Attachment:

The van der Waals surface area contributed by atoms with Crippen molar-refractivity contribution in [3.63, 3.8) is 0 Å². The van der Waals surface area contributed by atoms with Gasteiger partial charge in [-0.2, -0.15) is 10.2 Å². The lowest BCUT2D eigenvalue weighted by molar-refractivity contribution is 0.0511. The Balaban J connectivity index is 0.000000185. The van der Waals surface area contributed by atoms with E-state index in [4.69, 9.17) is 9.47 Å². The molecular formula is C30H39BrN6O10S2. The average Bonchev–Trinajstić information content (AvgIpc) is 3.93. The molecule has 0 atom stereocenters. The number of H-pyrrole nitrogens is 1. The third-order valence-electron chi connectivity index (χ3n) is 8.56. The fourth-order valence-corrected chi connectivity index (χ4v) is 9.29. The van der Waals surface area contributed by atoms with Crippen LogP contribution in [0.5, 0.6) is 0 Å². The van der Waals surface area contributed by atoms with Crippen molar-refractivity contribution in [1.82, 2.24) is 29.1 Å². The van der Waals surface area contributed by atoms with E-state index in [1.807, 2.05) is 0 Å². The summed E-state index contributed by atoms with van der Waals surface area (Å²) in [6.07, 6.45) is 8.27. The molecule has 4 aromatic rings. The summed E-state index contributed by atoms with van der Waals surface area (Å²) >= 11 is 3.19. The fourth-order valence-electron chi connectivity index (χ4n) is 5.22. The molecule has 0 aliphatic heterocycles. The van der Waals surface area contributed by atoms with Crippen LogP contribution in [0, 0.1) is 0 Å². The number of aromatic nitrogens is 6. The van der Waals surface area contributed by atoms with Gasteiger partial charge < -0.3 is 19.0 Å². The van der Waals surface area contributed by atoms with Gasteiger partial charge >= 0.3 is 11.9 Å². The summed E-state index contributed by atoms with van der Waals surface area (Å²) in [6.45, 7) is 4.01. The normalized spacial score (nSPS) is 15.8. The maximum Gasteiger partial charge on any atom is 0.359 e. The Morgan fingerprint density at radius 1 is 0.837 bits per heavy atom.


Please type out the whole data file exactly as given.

The van der Waals surface area contributed by atoms with Crippen molar-refractivity contribution in [3.63, 3.8) is 0 Å². The van der Waals surface area contributed by atoms with Gasteiger partial charge in [-0.2, -0.15) is 10.2 Å². The lowest BCUT2D eigenvalue weighted by molar-refractivity contribution is 0.0511. The Balaban J connectivity index is 0.000000185. The van der Waals surface area contributed by atoms with E-state index in [4.69, 9.17) is 9.47 Å². The molecular formula is C30H39BrN6O10S2. The average Bonchev–Trinajstić information content (AvgIpc) is 3.93. The molecule has 0 atom stereocenters. The number of H-pyrrole nitrogens is 1. The third-order valence-electron chi connectivity index (χ3n) is 8.56. The fourth-order valence-corrected chi connectivity index (χ4v) is 9.29. The van der Waals surface area contributed by atoms with Crippen LogP contribution in [0.5, 0.6) is 0 Å². The van der Waals surface area contributed by atoms with Crippen molar-refractivity contribution in [1.82, 2.24) is 29.1 Å². The van der Waals surface area contributed by atoms with E-state index in [1.807, 2.05) is 0 Å². The summed E-state index contributed by atoms with van der Waals surface area (Å²) in [6.07, 6.45) is 8.27. The molecule has 4 aromatic rings. The summed E-state index contributed by atoms with van der Waals surface area (Å²) >= 11 is 3.19. The fourth-order valence-electron chi connectivity index (χ4n) is 5.22. The molecule has 0 aliphatic heterocycles. The van der Waals surface area contributed by atoms with Crippen LogP contribution in [0, 0.1) is 0 Å². The number of aromatic nitrogens is 6. The van der Waals surface area contributed by atoms with Gasteiger partial charge < -0.3 is 19.0 Å². The van der Waals surface area contributed by atoms with Gasteiger partial charge >= 0.3 is 11.9 Å². The summed E-state index contributed by atoms with van der Waals surface area (Å²) in [6.45, 7) is 4.01. The normalized spacial score (nSPS) is 15.8. The maximum Gasteiger partial charge on any atom is 0.359 e. The Morgan fingerprint density at radius 1 is 0.837 bits per heavy atom.